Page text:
Without giving away too much of the plot, Sam is seriously injured in a crash, then wakes, apparently having been rescued and treated at his station. But how? He realises that the Sam from the crash is still out there, goes to rescue him (for he is still alive) and finds himself. Which means Sam II is a clone.

The beauty of the film from this point, as Rockwell plays two roles (it's like Silent Running's Dern face to face with 2001's Keir Dullea) is that rather than get all philosophical over identity, the two clones behave like two people forced to realise they are both the same person as well as two different people. Working together, they uncover the secret of the moon operation, of Sam and his family, and of the way Lunar Industries has devised to cope with the problems of leaving a man isolated on the moon for three years--a method devised, we realise, at least 15 years before.

The film makes only one visual reference to the moon landing: one shot of Sam bouncing along the surface, which makes him look almost gleeful in a situation where he should not be. Likewise, it only cheats once with the concept, when Sam sees a vision which foreshadows the situation, like a mirage, but for which there should be no memory on which to draw.

The story's heart now becomes the two Sams working for a solution, an escape; basically a reworking of another event which celebrates its 40th anniversary this year: John Schlesinger's film Midnight Cowboy. As the injured Sam deteriorates, Rockwell launches into a knowing but respectful, if playful, impersonation of Dustin Hoffman playing Ratso Rizzo--and in the end it's hard not to see the other Sam as Joe Buck heading off to Miami on his space bus. The two, and Gerty, work against the clock, making it a suspense film, and by now the audience has been won over to the two Sams, and the struggle is the classic one of individuals, clones or real, against the system.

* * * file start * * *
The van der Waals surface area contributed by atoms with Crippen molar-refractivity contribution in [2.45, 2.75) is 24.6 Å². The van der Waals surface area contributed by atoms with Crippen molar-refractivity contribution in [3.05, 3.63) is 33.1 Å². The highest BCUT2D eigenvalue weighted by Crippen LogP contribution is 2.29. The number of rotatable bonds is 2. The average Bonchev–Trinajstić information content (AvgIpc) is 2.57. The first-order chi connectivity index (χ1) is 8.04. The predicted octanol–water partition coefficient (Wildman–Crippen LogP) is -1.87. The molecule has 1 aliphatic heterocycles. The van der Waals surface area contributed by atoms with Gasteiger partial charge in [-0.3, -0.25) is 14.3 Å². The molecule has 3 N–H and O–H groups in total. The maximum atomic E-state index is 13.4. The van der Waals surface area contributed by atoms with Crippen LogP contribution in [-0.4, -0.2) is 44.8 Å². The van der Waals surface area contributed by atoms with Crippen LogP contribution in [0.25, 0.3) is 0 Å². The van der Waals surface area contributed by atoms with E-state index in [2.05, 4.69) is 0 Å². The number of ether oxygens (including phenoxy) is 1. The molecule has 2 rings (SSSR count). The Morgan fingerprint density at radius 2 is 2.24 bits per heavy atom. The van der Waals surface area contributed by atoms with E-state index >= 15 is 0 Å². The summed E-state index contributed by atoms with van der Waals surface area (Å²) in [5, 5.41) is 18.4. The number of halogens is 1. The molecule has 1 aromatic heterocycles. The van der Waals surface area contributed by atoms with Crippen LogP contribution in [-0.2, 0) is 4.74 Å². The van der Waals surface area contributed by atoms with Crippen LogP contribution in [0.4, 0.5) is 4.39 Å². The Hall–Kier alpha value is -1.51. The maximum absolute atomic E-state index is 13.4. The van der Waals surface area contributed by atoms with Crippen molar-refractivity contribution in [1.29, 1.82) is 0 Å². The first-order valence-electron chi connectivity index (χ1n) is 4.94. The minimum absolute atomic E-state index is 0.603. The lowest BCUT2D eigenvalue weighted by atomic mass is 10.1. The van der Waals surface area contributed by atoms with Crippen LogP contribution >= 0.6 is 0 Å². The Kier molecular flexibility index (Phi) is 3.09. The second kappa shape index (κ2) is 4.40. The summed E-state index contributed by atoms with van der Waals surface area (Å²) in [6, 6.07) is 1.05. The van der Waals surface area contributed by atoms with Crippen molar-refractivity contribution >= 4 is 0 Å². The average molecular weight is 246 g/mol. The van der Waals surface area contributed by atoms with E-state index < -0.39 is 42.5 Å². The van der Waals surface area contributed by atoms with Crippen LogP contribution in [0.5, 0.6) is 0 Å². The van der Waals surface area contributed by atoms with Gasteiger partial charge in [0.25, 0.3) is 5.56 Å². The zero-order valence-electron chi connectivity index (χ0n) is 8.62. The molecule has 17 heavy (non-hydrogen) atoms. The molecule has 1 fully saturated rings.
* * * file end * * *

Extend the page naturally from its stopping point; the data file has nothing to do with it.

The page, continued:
Early press documents and reviews compared Rockwell's performance to Nicholas Cage's in Adaptation, and to Jeremy Irons' in Dead Ringers (Irons' is the most subtle of the three, Rockwell's the most flamboyant). But there is another comparison, which I mentioned on Saturday Review. Moon's director Duncan Jones (ne Zowie Bowie) reminds me of another director with a famous name who changed it to Jones, Spike Jones. Like Jones' first feature, Being John Malkovich, Adaptation was written by Charlie Kaufman, and very much in the Philip K Dick mode; in Adaptation, of course, Cage played two brothers, with the question of the second brother's reality always in the forefront. Spike Jones' directing career stalled, but there is a difference. Duncan Jones came up with the story for this film, and he's apparently already working on another sf film; he has great visual flair, and it will be interesting to see if the ideas, and the playfulness continue in that film. Nathan Parker has apparently done a screenplay for Thomas H Cook's subtle and very moving thriller, Red Leaves.

In the meantime, however, Moon is a small, intelligent movie, entertaining enough for a non-sf audience, and knowing enough for (older?) sf fans who will get its references. Can it appeal to the CGI Friday crowd? It deserves to.

MOON directed by Duncan Jones, screenplay by Nathan Parker, story by Duncan Jones, with Sam Rockwell, Dominique McElligot, (voice of) Kevin Spacey, photography: Gary Shaw

1 comment :

Larry Siegel said...

You mention that Duncan Jones changed his name to Jones from Bowie, but don't forget that David Bowie's actual name is David Jones so Duncan is actually just using their real family name.